So let's look at a couple of examples now which will hopefully make all this a little clearer. I've used slightly more difficult examples to show how they can be treated with the above method. These examples assume you have tested for alkalinity and calcium.

    Brewing a stout with low alkalinity water

    I'm using the values for Tesco Ashbeck water profile for this because it has a very low alkalinity of about 20 ppm and only 10 ppm calcium. So firstly, as you can see above, a black beer needs an alkalinity of 120 ppm so we need to add 100 ppm. As per the table below, you can see that adding sodium bicarbonate at at a rate of 0.17g/L is pretty close.

    Now we need to increase calcium to around 100 ppm and because this is a malty beer, we'll use calcium chloride to do it. Adding calcium chloride at its maximum dosage of 0.3g/L will add about 81 ppm, which when added to the 10 in the base water, gives 91 ppm. Not quite 100, but close enough.

    Now just do the simple maths; so if for example you have 12L of mash water that equals 2g of sodium bicarbonate and 3.6g of calcium chloride.

    Say you have 20L of sparge water, that will require 6g of calcium chloride. Remember sparge water should always be low alkalinity, which it is in this example, so no alkalinity adjustment is required here.

    Also don't forget to add the crushed campden tab, about quarter to the mash water and quarter to the sparge water.

    Brewing a pale ale with high alkalinity water

    For this example let's assume an alkalinity of 250 ppm and calcium of 100 ppm, and a 100% pale malt grist. So for a pale beer we want around 20 ppm of alkalinity which means removing 230 ppm. This is probably over the taste threshold for lactic acid so I wouldn't recommend using it for this, CRS would be a better choice. Looking at the table below, an addition of 1.2ml/L of CRS will reduce the alkalinity by the correct amount.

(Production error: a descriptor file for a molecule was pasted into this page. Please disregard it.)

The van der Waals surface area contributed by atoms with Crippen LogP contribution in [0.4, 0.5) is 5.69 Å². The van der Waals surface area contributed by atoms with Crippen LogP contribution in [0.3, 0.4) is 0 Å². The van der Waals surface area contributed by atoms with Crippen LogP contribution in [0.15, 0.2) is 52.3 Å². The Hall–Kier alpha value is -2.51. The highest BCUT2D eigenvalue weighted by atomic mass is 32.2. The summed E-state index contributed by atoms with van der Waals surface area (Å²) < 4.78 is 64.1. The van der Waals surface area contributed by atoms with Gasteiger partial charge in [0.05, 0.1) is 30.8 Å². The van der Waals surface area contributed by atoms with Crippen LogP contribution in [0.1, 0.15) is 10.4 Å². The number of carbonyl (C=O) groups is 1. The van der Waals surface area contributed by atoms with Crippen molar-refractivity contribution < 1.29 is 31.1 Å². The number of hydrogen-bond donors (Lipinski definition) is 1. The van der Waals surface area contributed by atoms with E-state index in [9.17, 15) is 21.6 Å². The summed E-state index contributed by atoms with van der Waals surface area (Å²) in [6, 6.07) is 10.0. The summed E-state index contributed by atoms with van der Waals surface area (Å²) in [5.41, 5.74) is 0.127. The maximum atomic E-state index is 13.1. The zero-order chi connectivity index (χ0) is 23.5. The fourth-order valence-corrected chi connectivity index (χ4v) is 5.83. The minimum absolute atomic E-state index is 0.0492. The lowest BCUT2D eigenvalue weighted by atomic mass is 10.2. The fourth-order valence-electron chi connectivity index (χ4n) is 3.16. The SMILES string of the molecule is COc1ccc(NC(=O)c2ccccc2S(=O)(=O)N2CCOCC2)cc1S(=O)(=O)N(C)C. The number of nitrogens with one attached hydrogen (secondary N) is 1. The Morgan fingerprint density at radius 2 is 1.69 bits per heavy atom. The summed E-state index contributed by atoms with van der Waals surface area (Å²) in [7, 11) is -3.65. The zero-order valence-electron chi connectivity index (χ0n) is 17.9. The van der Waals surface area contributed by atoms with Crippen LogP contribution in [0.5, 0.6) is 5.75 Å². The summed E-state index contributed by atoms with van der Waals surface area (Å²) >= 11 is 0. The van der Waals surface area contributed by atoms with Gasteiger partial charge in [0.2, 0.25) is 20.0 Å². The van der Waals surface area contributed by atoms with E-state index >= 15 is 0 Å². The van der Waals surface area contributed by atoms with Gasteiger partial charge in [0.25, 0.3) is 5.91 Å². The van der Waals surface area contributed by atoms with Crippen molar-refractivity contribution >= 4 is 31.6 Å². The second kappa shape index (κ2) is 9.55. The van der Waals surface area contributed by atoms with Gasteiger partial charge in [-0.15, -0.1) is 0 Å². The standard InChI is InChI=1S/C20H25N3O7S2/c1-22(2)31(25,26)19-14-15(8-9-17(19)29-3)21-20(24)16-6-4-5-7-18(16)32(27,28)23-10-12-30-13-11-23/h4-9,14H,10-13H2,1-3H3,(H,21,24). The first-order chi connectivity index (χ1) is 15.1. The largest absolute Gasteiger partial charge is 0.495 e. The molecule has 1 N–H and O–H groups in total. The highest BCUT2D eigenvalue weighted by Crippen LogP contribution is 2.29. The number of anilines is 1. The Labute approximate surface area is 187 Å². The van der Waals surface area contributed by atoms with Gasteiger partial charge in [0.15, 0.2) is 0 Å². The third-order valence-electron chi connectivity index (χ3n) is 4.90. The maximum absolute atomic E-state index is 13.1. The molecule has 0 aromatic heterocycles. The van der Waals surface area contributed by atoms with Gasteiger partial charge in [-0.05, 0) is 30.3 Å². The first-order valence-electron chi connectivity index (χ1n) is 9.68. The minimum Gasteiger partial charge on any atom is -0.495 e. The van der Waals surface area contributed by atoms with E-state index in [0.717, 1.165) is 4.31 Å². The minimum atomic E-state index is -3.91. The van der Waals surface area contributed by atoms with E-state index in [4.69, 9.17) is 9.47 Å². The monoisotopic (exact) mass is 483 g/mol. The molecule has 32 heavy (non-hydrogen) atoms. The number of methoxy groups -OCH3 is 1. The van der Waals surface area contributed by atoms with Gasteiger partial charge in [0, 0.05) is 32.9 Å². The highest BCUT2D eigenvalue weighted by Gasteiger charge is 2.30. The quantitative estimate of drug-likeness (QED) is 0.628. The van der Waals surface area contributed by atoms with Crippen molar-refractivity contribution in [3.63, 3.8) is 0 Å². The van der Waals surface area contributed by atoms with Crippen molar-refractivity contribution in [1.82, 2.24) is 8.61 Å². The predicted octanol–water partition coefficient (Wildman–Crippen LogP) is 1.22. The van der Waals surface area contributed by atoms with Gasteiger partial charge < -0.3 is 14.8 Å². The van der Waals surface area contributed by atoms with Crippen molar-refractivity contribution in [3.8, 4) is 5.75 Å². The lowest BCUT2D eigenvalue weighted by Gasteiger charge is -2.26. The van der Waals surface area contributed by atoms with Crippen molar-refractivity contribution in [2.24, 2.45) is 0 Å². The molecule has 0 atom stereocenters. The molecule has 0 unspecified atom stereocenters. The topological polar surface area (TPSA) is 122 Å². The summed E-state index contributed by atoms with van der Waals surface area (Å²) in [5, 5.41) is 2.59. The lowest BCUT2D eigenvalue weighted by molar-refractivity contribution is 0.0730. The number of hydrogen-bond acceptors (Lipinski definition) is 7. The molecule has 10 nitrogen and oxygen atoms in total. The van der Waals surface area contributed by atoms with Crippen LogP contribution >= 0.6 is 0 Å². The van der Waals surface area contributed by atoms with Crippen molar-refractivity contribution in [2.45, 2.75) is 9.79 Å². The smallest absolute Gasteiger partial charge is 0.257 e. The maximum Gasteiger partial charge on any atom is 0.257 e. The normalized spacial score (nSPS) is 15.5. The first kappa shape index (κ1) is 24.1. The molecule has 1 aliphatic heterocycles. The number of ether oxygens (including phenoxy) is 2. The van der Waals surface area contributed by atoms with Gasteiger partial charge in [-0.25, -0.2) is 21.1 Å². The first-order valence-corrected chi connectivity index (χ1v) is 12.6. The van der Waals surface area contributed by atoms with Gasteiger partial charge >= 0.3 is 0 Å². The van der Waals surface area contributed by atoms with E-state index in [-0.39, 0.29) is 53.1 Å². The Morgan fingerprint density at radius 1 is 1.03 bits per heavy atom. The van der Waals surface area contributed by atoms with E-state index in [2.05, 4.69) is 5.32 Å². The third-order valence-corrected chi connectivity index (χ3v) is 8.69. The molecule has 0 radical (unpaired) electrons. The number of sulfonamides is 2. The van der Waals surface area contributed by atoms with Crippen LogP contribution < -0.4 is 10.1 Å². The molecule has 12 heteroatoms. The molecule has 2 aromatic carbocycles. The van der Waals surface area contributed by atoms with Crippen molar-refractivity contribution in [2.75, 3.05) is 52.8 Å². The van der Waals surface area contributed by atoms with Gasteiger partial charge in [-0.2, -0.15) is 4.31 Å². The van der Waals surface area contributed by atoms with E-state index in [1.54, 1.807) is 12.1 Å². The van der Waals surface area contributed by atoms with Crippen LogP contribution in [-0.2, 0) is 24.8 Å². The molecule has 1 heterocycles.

As for calcium, although the level is already at the recommended 100 ppm, I'd still suggest adding some gypsum to accentuate the hops. An addition of 0.2g/L will bring the calcium up to around 146 ppm while adding sulphate to make the hops stand out.

    So plugging those figures in, a mash water volume of 12L would require 14.4ml of CRS and 2.4g of gypsum. For 20L of sparge water, add 24ml of CRS and 4g of gypsum.

    Again don't forget to treat the water with campden tabs.

    So that's it, pretty straight forward. Just remember the 3 main points of water treatment, remove chlorine, adjust alkalinity, add calcium salts.

    Below, I have included a table to help you work out the required dosage of salts and acids, and below that there are some special cases which differ slightly from the general advice above.


    [​IMG]


    Exceptions

    1. Cold steeped or late-addition roasted malts

    If you are making a dark beer, but not putting the roasted malts in the mash (eg. cold steeping them or adding at mash out or vorlauf) then obviously those malts won't have any impact on the mash pH and so should be ignored as far as alkalinity adjustment is concerned. In other words, if you were to make a porter with cold steeped roasted malts then you would use an alkalinity level appropriate for a pale or amber beer, depending on the grain bill.

    2. Pilsner, helles, light lagers

    When brewing these types of lightly flavoured beers, it may be a good idea to keep the mineral content low and aim for around 50 ppm of calcium. This is lower than the calcium content of many people's tap water, so it may be necessary to dilute your tap water with low mineral bottled (such as Tesco Ashbeck) or RO water to reduce the mineral content. You may find the beer takes longer to clear if using water with low calcium content, but the lagering process should deal with that.